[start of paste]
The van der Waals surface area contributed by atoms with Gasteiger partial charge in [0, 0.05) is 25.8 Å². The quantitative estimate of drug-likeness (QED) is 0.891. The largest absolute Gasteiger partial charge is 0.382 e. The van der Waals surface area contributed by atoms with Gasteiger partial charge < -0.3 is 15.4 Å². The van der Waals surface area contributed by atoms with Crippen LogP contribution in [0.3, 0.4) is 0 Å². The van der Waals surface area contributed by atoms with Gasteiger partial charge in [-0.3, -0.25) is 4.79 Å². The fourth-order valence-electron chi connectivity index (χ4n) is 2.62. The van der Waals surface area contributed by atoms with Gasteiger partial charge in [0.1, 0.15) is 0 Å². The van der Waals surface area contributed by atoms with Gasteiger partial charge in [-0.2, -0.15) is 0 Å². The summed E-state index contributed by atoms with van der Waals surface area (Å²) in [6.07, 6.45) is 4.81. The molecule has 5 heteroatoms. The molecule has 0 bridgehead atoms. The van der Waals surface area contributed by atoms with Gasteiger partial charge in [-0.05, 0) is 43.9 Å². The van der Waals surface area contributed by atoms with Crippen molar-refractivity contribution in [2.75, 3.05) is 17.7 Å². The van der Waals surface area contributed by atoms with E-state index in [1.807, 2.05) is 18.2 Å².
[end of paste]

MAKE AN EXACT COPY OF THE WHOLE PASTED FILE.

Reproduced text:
The van der Waals surface area contributed by atoms with Gasteiger partial charge in [0, 0.05) is 25.8 Å². The quantitative estimate of drug-likeness (QED) is 0.891. The largest absolute Gasteiger partial charge is 0.382 e. The van der Waals surface area contributed by atoms with Gasteiger partial charge < -0.3 is 15.4 Å². The van der Waals surface area contributed by atoms with Crippen LogP contribution in [0.3, 0.4) is 0 Å². The van der Waals surface area contributed by atoms with Gasteiger partial charge in [-0.3, -0.25) is 4.79 Å². The fourth-order valence-electron chi connectivity index (χ4n) is 2.62. The van der Waals surface area contributed by atoms with Gasteiger partial charge in [0.1, 0.15) is 0 Å². The van der Waals surface area contributed by atoms with Gasteiger partial charge in [-0.2, -0.15) is 0 Å². The summed E-state index contributed by atoms with van der Waals surface area (Å²) in [6.07, 6.45) is 4.81. The molecule has 5 heteroatoms. The molecule has 0 bridgehead atoms. The van der Waals surface area contributed by atoms with Gasteiger partial charge in [-0.05, 0) is 43.9 Å². The van der Waals surface area contributed by atoms with Crippen molar-refractivity contribution in [2.75, 3.05) is 17.7 Å². The van der Waals surface area contributed by atoms with E-state index in [1.807, 2.05) is 18.2 Å².